John Lamb, a retired auto mechanic in New Zealand, was the first patient to get one of Abbott Laboratories’ experimental heart stents to treat chest pains. In a sense, he now has nothing to show for it -- as doctors intended all along.
Abbott’s stent, a scaffold-like device the size of the spring in a ballpoint pen, was inserted into one of Lamb’s coronary arteries in March 2006 and inflated under pressure to prop open the passage, which had been clogged by fatty plaque. Unlike metal stents, Abbott’s is made of polylactic acid and designed to dissolve within two years after implant. It left a healthy, unencumbered vessel, John Ormiston, Lamb’s doctor in Auckland, tells Bloomberg Businessweek in its Sept. 13 edition.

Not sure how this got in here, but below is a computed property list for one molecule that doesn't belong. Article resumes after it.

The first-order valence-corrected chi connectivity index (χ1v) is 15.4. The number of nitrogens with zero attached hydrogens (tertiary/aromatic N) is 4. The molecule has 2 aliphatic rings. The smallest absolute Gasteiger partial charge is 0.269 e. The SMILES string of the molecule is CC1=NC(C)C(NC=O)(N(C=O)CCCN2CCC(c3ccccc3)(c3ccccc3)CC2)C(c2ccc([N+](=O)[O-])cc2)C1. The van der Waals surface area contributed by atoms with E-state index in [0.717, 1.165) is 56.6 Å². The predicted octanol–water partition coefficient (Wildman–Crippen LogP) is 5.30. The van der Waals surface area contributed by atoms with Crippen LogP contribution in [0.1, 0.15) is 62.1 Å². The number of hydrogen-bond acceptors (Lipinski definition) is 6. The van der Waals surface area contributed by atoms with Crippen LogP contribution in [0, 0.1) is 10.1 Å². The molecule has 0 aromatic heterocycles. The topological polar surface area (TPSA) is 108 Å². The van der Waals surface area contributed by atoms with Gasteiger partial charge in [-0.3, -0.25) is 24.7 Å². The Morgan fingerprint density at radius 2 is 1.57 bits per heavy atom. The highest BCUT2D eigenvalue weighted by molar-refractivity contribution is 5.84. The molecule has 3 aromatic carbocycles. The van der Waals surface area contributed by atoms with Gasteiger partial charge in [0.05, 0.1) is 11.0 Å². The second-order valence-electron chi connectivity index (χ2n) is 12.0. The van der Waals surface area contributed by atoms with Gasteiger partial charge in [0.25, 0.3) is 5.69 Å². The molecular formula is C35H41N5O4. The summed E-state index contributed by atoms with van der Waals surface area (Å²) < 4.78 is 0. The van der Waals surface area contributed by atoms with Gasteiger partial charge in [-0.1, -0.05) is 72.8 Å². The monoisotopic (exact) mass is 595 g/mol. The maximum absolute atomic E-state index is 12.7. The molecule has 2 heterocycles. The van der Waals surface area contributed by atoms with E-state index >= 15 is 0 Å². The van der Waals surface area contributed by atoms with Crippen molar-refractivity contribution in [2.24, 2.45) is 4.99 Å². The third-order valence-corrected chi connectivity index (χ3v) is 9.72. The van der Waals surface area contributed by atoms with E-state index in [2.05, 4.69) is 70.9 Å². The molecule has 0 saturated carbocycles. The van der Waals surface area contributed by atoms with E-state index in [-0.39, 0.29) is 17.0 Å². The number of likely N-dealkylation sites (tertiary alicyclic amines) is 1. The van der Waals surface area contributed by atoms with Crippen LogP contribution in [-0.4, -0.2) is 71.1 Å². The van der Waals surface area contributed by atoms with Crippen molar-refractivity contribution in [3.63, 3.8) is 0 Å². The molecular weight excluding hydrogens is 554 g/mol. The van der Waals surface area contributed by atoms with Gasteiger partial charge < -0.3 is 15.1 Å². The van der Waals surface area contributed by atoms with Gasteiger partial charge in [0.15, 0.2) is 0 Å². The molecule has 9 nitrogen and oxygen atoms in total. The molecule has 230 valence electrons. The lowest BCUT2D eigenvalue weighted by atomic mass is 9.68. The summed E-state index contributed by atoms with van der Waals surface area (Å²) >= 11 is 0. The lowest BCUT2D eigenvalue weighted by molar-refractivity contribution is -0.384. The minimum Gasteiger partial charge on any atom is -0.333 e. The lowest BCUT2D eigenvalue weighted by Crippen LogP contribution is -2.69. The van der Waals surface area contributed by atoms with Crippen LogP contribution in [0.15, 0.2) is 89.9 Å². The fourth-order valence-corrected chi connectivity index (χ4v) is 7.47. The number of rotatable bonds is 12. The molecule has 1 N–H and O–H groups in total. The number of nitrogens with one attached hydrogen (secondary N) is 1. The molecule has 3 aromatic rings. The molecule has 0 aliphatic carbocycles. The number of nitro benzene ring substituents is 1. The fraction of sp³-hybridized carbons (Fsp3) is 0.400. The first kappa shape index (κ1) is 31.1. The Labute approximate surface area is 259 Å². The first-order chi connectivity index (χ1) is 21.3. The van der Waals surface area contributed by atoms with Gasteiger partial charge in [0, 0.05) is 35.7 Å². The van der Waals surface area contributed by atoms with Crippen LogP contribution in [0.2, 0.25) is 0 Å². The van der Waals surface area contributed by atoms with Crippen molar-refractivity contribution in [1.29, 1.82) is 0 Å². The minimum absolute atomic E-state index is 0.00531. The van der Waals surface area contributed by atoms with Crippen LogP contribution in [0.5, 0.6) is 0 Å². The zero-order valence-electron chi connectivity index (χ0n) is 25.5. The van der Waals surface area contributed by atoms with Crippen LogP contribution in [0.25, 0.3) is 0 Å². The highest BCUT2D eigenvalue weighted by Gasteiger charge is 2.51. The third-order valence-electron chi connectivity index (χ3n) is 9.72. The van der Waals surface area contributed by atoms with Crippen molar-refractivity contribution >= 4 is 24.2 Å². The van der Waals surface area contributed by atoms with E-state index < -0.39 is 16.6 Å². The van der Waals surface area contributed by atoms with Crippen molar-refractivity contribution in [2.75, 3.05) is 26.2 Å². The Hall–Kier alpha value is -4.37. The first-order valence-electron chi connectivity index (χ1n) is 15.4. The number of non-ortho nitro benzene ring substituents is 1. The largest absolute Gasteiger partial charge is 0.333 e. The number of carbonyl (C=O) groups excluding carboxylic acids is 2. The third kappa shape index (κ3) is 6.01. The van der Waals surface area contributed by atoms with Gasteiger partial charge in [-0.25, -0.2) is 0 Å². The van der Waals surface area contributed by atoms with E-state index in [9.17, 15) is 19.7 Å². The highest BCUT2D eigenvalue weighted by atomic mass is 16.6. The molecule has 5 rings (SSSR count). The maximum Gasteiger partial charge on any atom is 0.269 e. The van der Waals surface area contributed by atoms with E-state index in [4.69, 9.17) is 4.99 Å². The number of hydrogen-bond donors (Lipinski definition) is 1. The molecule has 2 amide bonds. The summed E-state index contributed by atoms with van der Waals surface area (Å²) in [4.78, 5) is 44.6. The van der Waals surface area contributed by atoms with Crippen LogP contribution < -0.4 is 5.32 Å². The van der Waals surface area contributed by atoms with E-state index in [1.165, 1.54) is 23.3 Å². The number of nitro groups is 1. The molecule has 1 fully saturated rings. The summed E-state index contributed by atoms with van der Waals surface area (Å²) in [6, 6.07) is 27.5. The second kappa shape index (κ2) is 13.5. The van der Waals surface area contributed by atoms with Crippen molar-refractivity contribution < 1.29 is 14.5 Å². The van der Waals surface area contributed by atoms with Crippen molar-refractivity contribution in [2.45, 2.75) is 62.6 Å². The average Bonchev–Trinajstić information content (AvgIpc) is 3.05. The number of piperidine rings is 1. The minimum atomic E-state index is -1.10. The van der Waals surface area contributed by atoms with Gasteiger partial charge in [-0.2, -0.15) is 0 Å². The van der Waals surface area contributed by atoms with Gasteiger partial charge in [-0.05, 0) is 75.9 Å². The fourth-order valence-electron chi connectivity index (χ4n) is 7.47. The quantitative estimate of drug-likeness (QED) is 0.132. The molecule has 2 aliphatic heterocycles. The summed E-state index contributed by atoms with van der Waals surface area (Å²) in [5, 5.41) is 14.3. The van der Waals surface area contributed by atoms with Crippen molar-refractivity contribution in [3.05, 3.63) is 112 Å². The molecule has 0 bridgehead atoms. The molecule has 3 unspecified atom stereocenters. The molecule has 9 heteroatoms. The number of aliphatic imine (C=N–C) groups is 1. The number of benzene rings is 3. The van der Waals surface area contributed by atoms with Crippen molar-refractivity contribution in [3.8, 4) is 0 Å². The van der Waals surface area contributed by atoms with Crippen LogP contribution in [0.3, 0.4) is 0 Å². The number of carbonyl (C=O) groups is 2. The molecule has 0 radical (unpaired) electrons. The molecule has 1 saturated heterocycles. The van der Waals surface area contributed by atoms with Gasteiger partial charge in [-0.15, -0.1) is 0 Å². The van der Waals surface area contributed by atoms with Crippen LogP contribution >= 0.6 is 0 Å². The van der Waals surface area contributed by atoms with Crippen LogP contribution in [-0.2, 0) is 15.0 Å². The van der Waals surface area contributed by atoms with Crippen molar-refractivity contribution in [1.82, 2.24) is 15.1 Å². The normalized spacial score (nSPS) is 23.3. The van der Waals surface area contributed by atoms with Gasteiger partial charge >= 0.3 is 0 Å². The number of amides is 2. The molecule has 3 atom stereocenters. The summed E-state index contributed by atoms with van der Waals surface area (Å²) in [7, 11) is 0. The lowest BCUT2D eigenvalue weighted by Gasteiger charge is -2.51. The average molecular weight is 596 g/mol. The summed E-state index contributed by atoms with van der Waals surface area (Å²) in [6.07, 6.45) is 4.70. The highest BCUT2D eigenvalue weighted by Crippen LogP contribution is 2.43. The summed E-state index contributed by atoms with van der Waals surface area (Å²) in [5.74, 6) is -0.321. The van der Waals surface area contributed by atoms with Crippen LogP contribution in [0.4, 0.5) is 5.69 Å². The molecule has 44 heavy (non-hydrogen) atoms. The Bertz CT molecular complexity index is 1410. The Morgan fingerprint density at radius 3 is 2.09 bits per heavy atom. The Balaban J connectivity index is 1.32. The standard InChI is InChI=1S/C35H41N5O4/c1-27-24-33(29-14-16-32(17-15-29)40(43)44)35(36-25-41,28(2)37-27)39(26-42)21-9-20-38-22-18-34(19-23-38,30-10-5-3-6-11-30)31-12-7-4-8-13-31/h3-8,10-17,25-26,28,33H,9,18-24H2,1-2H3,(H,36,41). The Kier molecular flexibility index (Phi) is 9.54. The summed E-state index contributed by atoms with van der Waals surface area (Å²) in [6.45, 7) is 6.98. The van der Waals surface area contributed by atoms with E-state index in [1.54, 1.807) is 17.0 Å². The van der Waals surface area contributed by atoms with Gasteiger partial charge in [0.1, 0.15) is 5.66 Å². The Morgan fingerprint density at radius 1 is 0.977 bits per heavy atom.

If studies confirm the device helps arteries and disappears without causing clots or other risks linked to metal models, the product may take the lead in the $4 billion-a-year market for drug-coated stents, as it would be safer for patients, said John Capek, Abbott Park, Illinois-based Abbott’s executive vice president of medical devices. Demand would fall for Abbott’s Xience stent and rivals from Johnson & Johnson, Boston Scientific Corp. and Medtronic Inc., he said.